# A064539 All...are divisible by 3 but why?

Simon Nickerson simonn at for.mat.bham.ac.uk
Fri Jun 24 09:09:50 CEST 2005

```On Thu, 23 Jun 2005, zak seidov wrote:
> Dear seqfans,
> A064539= (*Numbers n such that 2^n+n^2 is
> prime*){1,3,9,15,21,33,2007,2127,3759,29355,34653,57285,99069}All
> except first are divisible by 3 but why? zak

Let f(n) = 2^n+n^2. Each integer n can be written uniquely as n=6k+l with
0<=l<=5.

f(n) = f(6k+l)
= 2^(6k+l) + (6k+l)^2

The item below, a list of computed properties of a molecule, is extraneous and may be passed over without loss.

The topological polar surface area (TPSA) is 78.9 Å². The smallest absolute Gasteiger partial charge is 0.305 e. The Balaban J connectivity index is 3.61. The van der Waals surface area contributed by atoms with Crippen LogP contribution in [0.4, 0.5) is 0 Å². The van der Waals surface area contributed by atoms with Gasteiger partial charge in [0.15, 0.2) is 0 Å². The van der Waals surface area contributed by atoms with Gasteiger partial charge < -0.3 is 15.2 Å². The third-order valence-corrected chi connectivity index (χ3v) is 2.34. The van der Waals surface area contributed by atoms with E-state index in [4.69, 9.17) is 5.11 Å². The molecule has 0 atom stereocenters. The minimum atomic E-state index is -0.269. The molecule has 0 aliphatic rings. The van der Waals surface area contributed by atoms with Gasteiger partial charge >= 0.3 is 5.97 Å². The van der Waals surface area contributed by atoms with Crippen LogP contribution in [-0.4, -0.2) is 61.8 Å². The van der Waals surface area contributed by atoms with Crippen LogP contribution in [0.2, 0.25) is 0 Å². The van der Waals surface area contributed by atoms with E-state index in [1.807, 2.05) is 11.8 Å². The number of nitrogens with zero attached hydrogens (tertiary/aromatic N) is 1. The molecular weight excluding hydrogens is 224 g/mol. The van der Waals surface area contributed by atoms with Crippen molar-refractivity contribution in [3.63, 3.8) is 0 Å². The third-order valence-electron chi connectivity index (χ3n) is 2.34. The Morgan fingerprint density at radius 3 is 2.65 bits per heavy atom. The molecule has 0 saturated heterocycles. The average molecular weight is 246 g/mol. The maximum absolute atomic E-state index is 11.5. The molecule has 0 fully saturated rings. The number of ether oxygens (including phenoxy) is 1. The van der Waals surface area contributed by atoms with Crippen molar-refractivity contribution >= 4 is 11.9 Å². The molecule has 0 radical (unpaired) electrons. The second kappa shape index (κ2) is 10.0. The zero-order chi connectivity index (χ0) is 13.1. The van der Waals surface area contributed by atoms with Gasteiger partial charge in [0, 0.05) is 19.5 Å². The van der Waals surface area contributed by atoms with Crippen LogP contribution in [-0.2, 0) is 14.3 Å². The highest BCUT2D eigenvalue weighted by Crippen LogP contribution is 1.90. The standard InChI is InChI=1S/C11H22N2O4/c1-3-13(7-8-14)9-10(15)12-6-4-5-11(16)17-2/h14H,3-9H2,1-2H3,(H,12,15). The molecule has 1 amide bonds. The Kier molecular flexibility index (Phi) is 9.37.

= 4^k 2^l + l^2 (mod 6)

Now if k>1, then 4^k = 4 (mod 6) (4*4=16=4 (mod 6), then use induction),
so the residue of f(6k+l) mod 6 is 4,3,2,5,2,3 for l=0..5. If k=1, then
the residues turn out to be 1,3,2,5,2,3.

Now if p>3 is prime, then p is congruent to 1 or 5 modulo 6. It is clear
that f(n)>3 if n>1. So if f(n) is prime, n must be equal to 1 or congruent
to 3 modulo 6 (i.e. odd and divisible by 3).

--
| Simon Nickerson            http://web.mat.bham.ac.uk/S.Nickerson
| simonn at maths.bham.ac.uk                    School of Mathematics
|                                     The University of Birmingham
|_________________________________   Edgbaston, Birmingham B15 2TT

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